Chemistry Taught by a Nut
mrs.draco416's GPA is going to take a beating because of a lunatic. Sad! We didn't even know dunce caps still existed! —Sparkitors
My chemistry teacher is a bit of a, oh what’s the word for it… NUT! She’s a nice person with a good personality, but is a horrible teacher. I have learned absolutely nothing about chemistry except that it’s pretty much the same thing as potions (except without all the cauldrons, bezoars, and greasy-hair…). Here's what I have learned this year:
1. Cookies sweeten the D-eal. Our chem teacher brings us cookies on test days. Now, since she’s a really bad teacher, her tests are almost always really hard. But I’ve learned that if you have a cookie to distract you, you’ll be turning in a completed D plus test before you know it.
2. Make fire. One day for a lab, we got to play with fire. No joke. All we did was stick a bunch of tooth picks soaked in different chemicals into a Bunsen burner and write down the color. (I got extra points for describing one as “Slytherin” green.) But I will never, ever need to know that KBr will turn fire bright pink. (let’s face it, I don’t even know what KBr is.) I’ve learned that you can get away with pointless labs as long as you include fire.
3. Don't ask questions. There’s no such thing as a stupid question, right? WRONG!! One day I asked a question, and was being completely serious, and she laughed. When I brought up this point, she just said, “That is such a lie!” and continued laughing. Then she gave me a dunce cone and told me to stand in the corner.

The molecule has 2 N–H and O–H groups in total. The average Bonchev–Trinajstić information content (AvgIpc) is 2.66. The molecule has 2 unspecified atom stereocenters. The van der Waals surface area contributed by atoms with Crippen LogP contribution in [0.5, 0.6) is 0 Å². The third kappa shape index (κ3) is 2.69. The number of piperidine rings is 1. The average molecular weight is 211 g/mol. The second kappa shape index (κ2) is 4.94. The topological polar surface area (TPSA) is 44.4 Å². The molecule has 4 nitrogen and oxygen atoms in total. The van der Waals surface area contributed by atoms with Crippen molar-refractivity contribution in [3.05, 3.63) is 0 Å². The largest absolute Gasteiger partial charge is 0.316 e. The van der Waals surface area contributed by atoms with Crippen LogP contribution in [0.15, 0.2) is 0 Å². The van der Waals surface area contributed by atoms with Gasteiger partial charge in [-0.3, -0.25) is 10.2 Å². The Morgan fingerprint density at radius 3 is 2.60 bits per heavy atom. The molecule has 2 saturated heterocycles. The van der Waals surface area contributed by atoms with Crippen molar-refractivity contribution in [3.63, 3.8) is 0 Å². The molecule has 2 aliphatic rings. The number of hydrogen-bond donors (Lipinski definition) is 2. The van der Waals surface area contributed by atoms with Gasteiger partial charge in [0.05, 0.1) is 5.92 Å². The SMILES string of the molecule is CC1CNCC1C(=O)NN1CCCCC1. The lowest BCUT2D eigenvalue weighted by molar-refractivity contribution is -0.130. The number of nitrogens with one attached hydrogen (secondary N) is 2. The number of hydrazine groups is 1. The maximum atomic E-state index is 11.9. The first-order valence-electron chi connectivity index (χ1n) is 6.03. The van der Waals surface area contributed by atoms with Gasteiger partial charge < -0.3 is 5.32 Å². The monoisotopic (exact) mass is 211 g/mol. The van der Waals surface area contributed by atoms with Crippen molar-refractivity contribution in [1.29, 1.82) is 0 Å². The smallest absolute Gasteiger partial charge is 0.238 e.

4. Atomic Structure Kits are for princesses. You know those little kits that have the wooden pegs and color coded balls with holes in them? And you’re supposed to use two of the red ones and a black one to represent H2O? Well we used those once, but we all made crowns out of them instead of PF6. So the lesson learned? You will NEVER use these things to make actual molecules. You’re better off with a crown.
5. It's not illegal if you get someone else to do it. After asking the question mentioned in #3, she proceeded to say, “I really wish I could throw an object at you.” Then she said, “No, I don’t want to damage your learning ability any more than it already is.” (I’m sure you’re wondering how I wasn’t crying at this point. I just kept picturing the delicious can of Arnold Palmer—half lemonade, half tea—I had waiting for me at home.) Then she turned to my lab partner and said, “Wait, can you throw something at her for me? I don’t wanna get sued or anything.” So apparently, if you get one of your students to throw an object at another one of your students, it is perfectly acceptable.
6. When in doubt, use Harry Potter. A few weeks into the school year, I had accepted the fact that my teacher hated me. Then she saw my “Slytherin” green description and said, “Oh do you like Harry Potter too?” I got her to be the sponsor for our school’s Harry Potter Club, and created more sucking up time for myself. So whenever I’m in put in a difficult position in class, what do I do? I reference Harry Potter. What? You wrote down those seven element symbols, why? Oh, well I don’t care anymore because I just used those symbols to spell out “Dumbledore.”
Do you have any crazy teachers?
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